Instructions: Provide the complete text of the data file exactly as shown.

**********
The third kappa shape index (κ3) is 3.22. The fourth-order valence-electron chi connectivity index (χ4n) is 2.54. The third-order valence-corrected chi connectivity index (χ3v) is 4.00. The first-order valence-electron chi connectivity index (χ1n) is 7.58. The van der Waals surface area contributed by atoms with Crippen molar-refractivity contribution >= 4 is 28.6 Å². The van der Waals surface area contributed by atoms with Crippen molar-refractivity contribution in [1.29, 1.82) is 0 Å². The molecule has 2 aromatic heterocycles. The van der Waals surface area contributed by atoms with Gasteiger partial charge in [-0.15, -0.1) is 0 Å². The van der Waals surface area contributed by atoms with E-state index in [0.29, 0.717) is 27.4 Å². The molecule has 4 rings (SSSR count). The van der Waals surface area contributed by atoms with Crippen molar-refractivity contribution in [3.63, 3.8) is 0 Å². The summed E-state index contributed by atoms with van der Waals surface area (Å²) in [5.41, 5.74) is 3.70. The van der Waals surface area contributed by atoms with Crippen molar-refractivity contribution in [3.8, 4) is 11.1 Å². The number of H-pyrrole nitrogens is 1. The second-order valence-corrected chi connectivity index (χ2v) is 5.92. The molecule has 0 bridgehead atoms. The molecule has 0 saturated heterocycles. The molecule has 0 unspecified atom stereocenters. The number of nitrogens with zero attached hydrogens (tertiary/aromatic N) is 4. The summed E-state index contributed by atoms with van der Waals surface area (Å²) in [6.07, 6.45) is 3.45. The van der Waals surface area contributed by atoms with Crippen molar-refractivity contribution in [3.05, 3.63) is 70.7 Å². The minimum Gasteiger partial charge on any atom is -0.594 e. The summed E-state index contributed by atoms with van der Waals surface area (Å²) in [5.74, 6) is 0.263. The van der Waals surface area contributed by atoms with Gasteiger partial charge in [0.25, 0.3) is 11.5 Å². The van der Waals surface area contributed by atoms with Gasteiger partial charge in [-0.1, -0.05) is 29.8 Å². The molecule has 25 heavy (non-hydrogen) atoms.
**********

The third kappa shape index (κ3) is 3.22. The fourth-order valence-electron chi connectivity index (χ4n) is 2.54. The third-order valence-corrected chi connectivity index (χ3v) is 4.00. The first-order valence-electron chi connectivity index (χ1n) is 7.58. The van der Waals surface area contributed by atoms with Crippen molar-refractivity contribution >= 4 is 28.6 Å². The van der Waals surface area contributed by atoms with Crippen molar-refractivity contribution in [1.29, 1.82) is 0 Å². The molecule has 2 aromatic heterocycles. The van der Waals surface area contributed by atoms with Gasteiger partial charge in [-0.15, -0.1) is 0 Å². The van der Waals surface area contributed by atoms with E-state index in [0.29, 0.717) is 27.4 Å². The molecule has 4 rings (SSSR count). The van der Waals surface area contributed by atoms with Crippen molar-refractivity contribution in [3.63, 3.8) is 0 Å². The summed E-state index contributed by atoms with van der Waals surface area (Å²) in [5.41, 5.74) is 3.70. The van der Waals surface area contributed by atoms with Crippen molar-refractivity contribution in [3.8, 4) is 11.1 Å². The number of H-pyrrole nitrogens is 1. The second-order valence-corrected chi connectivity index (χ2v) is 5.92. The molecule has 0 bridgehead atoms. The molecule has 0 saturated heterocycles. The molecule has 0 unspecified atom stereocenters. The number of nitrogens with zero attached hydrogens (tertiary/aromatic N) is 4. The summed E-state index contributed by atoms with van der Waals surface area (Å²) in [6.07, 6.45) is 3.45. The van der Waals surface area contributed by atoms with Crippen molar-refractivity contribution in [3.05, 3.63) is 70.7 Å². The minimum Gasteiger partial charge on any atom is -0.594 e. The summed E-state index contributed by atoms with van der Waals surface area (Å²) in [5.74, 6) is 0.263. The van der Waals surface area contributed by atoms with Gasteiger partial charge in [0.25, 0.3) is 11.5 Å². The van der Waals surface area contributed by atoms with Gasteiger partial charge in [-0.1, -0.05) is 29.8 Å². The molecule has 25 heavy (non-hydrogen) atoms.